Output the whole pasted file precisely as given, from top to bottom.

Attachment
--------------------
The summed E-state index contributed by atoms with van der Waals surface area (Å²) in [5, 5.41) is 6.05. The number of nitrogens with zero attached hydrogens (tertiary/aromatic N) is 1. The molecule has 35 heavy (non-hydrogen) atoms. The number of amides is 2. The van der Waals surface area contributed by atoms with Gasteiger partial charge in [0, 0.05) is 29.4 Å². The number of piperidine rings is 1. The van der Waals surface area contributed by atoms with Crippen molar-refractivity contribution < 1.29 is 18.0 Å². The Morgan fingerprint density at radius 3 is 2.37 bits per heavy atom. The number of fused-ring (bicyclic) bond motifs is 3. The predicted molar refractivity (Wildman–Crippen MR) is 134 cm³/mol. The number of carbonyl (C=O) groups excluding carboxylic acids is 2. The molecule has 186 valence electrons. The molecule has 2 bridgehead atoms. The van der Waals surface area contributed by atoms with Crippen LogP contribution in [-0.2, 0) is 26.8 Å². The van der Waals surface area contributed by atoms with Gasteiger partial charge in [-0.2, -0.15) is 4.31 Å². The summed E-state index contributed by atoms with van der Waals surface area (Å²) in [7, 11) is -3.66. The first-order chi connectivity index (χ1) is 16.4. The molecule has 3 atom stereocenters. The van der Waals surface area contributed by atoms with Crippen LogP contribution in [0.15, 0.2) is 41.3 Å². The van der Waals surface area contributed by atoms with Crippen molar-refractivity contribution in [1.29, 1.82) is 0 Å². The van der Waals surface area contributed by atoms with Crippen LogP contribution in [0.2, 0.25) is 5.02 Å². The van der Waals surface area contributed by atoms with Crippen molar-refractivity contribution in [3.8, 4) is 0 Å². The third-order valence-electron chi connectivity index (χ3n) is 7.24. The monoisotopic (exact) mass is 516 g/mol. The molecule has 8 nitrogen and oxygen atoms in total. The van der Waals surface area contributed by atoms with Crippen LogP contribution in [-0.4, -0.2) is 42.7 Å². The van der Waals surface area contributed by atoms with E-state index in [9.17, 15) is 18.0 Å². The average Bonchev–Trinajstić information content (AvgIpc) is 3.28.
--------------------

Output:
The summed E-state index contributed by atoms with van der Waals surface area (Å²) in [5, 5.41) is 6.05. The number of nitrogens with zero attached hydrogens (tertiary/aromatic N) is 1. The molecule has 35 heavy (non-hydrogen) atoms. The number of amides is 2. The van der Waals surface area contributed by atoms with Gasteiger partial charge in [0, 0.05) is 29.4 Å². The number of piperidine rings is 1. The van der Waals surface area contributed by atoms with Crippen molar-refractivity contribution < 1.29 is 18.0 Å². The Morgan fingerprint density at radius 3 is 2.37 bits per heavy atom. The number of fused-ring (bicyclic) bond motifs is 3. The predicted molar refractivity (Wildman–Crippen MR) is 134 cm³/mol. The number of carbonyl (C=O) groups excluding carboxylic acids is 2. The molecule has 186 valence electrons. The molecule has 2 bridgehead atoms. The van der Waals surface area contributed by atoms with Crippen LogP contribution in [-0.2, 0) is 26.8 Å². The van der Waals surface area contributed by atoms with Gasteiger partial charge in [-0.2, -0.15) is 4.31 Å². The summed E-state index contributed by atoms with van der Waals surface area (Å²) in [7, 11) is -3.66. The first-order chi connectivity index (χ1) is 16.4. The molecule has 3 atom stereocenters. The van der Waals surface area contributed by atoms with Crippen LogP contribution in [0.15, 0.2) is 41.3 Å². The van der Waals surface area contributed by atoms with Crippen molar-refractivity contribution in [1.29, 1.82) is 0 Å². The van der Waals surface area contributed by atoms with Crippen LogP contribution in [0.2, 0.25) is 5.02 Å². The van der Waals surface area contributed by atoms with Crippen molar-refractivity contribution in [3.8, 4) is 0 Å². The third-order valence-electron chi connectivity index (χ3n) is 7.24. The monoisotopic (exact) mass is 516 g/mol. The molecule has 8 nitrogen and oxygen atoms in total. The van der Waals surface area contributed by atoms with Crippen LogP contribution in [-0.4, -0.2) is 42.7 Å². The van der Waals surface area contributed by atoms with E-state index in [9.17, 15) is 18.0 Å². The average Bonchev–Trinajstić information content (AvgIpc) is 3.28.